Hundreds dead after monsoon causes landslides, floods across South Asia

New Delhi — More than 1,700 people have died in catastrophic floods in India, Nepal, Bangladesh and Pakistan as torrential rains pound swaths of South Asia during its worst monsoon season in more than a decade.

According to the United Nations, at least 41 million people in Bangladesh, India and Nepal have been directly affected by flooding and landslides from the monsoon rains that began in June and continue until October.

In India alone, more than 1,300 people, mostly the poor in villages, have died since the beginning of the rainy season, estimates from state disaster management agencies and reports showed.

The eastern Indian state of Bihar is the worst-affected with more than 500 deaths, as major rivers in spate caused large-scale inundation affecting hundreds of villages across 21 districts.

The country’s financial capital of Mumbai was lashed by heavy rains on Tuesday that claimed more than 30 lives, including several from a building collapse on Thursday that officials said was caused by the intense downpour.

In neighbouring Pakistan, heavy rains caused a massive deluge in the port city of Karachi on Thursday, killing at least a dozen people. The overall death toll for the season stood at more than 100, the National Disaster Management Authority said.

Nepal was also experiencing heavy floods, which have claimed 159 lives so far, authorities said. The country’s eastern hills and plains along the border with India were severely affected.

In Bangladesh, 141 people have died after floodwaters from upstream rivers from Indian hills swelled Bangladeshi river systems.

“This is the worst flooding that parts of South Asia have seen in decades,” Jagan Chapagain, under secretary general for programmes and operations at the International Federation of Red Cross and Red Crescent Societies, said last week.

New Delhi — More than 1,700 people have died in catastrophic floods in India, Nepal, Bangladesh and Pakistan as torrential rains pound swaths of South Asia during its worst monsoon season in more than a decade.

According to the United Nations, at least 41 million people in Bangladesh, India and Nepal have been directly affected by flooding and landslides from the monsoon rains that began in June and continue until October.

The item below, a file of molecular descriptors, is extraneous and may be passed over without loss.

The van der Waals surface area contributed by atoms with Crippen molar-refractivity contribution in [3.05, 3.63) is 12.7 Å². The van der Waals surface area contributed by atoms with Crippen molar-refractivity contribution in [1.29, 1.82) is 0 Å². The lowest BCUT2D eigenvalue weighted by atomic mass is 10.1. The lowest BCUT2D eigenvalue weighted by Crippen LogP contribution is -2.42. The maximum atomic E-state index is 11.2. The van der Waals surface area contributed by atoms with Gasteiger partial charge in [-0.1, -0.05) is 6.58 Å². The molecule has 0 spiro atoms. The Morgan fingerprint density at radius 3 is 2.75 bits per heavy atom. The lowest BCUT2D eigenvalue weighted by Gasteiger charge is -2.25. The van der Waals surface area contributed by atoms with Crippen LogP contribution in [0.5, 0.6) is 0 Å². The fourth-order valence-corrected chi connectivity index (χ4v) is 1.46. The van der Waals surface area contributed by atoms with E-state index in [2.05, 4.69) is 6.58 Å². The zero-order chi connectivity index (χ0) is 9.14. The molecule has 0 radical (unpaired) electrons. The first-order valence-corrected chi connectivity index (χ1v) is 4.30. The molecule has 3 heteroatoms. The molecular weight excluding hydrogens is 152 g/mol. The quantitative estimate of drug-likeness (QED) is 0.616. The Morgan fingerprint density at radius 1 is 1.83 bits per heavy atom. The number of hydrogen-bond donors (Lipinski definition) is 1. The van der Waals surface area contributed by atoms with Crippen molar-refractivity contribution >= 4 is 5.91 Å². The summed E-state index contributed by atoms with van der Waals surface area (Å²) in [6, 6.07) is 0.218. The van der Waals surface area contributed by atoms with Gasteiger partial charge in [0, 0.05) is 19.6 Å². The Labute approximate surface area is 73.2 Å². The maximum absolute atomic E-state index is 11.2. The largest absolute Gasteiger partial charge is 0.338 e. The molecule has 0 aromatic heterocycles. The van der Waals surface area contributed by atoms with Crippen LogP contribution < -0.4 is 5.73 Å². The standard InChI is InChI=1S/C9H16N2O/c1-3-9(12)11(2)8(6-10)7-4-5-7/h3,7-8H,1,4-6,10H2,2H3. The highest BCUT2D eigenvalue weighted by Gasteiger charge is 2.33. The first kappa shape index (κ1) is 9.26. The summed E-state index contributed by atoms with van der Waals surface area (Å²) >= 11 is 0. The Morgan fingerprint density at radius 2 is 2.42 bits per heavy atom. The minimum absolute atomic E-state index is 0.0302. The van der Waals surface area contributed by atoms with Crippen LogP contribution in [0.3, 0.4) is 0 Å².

In India alone, more than 1,300 people, mostly the poor in villages, have died since the beginning of the rainy season, estimates from state disaster management agencies and reports showed.

The eastern Indian state of Bihar is the worst-affected with more than 500 deaths, as major rivers in spate caused large-scale inundation affecting hundreds of villages across 21 districts.

The country’s financial capital of Mumbai was lashed by heavy rains on Tuesday that claimed more than 30 lives, including several from a building collapse on Thursday that officials said was caused by the intense downpour.

In neighbouring Pakistan, heavy rains caused a massive deluge in the port city of Karachi on Thursday, killing at least a dozen people. The overall death toll for the season stood at more than 100, the National Disaster Management Authority said.

Nepal was also experiencing heavy floods, which have claimed 159 lives so far, authorities said. The country’s eastern hills and plains along the border with India were severely affected.

In Bangladesh, 141 people have died after floodwaters from upstream rivers from Indian hills swelled Bangladeshi river systems.

“This is the worst flooding that parts of South Asia have seen in decades,” Jagan Chapagain, under secretary general for programmes and operations at the International Federation of Red Cross and Red Crescent Societies, said last week.

World

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